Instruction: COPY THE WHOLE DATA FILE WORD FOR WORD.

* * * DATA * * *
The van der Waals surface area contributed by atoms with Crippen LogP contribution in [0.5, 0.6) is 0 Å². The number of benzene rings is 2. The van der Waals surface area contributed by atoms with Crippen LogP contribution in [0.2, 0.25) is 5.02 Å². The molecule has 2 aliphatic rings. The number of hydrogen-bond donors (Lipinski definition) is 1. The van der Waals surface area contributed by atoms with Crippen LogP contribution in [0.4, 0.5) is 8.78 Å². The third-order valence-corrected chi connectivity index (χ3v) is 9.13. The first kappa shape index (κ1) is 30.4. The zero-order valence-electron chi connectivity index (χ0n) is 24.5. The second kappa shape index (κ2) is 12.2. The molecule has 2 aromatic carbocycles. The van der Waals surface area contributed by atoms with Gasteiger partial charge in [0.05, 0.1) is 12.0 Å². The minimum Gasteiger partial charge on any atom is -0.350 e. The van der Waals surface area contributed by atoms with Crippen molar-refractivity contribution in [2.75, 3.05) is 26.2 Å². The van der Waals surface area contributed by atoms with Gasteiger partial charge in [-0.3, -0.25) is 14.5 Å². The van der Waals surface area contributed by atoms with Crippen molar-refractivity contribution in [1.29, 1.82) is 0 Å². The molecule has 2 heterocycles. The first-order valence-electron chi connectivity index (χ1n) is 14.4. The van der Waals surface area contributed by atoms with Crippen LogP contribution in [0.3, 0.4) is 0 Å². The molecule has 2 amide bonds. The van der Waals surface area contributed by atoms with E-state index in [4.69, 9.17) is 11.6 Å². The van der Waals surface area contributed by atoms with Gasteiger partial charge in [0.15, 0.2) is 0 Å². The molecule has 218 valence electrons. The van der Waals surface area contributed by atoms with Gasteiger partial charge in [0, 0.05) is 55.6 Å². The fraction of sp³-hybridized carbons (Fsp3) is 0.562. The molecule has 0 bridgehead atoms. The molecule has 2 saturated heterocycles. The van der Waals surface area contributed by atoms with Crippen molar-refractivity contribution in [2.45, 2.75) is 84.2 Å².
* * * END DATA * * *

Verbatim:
The van der Waals surface area contributed by atoms with Crippen LogP contribution in [0.5, 0.6) is 0 Å². The number of benzene rings is 2. The van der Waals surface area contributed by atoms with Crippen LogP contribution in [0.2, 0.25) is 5.02 Å². The molecule has 2 aliphatic rings. The number of hydrogen-bond donors (Lipinski definition) is 1. The van der Waals surface area contributed by atoms with Crippen LogP contribution in [0.4, 0.5) is 8.78 Å². The third-order valence-corrected chi connectivity index (χ3v) is 9.13. The first kappa shape index (κ1) is 30.4. The zero-order valence-electron chi connectivity index (χ0n) is 24.5. The second kappa shape index (κ2) is 12.2. The molecule has 2 aromatic carbocycles. The van der Waals surface area contributed by atoms with Gasteiger partial charge in [0.05, 0.1) is 12.0 Å². The minimum Gasteiger partial charge on any atom is -0.350 e. The van der Waals surface area contributed by atoms with Crippen molar-refractivity contribution in [2.75, 3.05) is 26.2 Å². The van der Waals surface area contributed by atoms with Gasteiger partial charge in [-0.3, -0.25) is 14.5 Å². The van der Waals surface area contributed by atoms with Crippen molar-refractivity contribution in [1.29, 1.82) is 0 Å². The molecule has 2 heterocycles. The first-order valence-electron chi connectivity index (χ1n) is 14.4. The van der Waals surface area contributed by atoms with Crippen LogP contribution in [0.3, 0.4) is 0 Å². The molecule has 2 amide bonds. The van der Waals surface area contributed by atoms with E-state index in [4.69, 9.17) is 11.6 Å². The van der Waals surface area contributed by atoms with Gasteiger partial charge in [0.15, 0.2) is 0 Å². The molecule has 218 valence electrons. The van der Waals surface area contributed by atoms with Gasteiger partial charge in [0, 0.05) is 55.6 Å². The fraction of sp³-hybridized carbons (Fsp3) is 0.562. The molecule has 0 bridgehead atoms. The molecule has 2 saturated heterocycles. The van der Waals surface area contributed by atoms with Crippen molar-refractivity contribution in [2.45, 2.75) is 84.2 Å².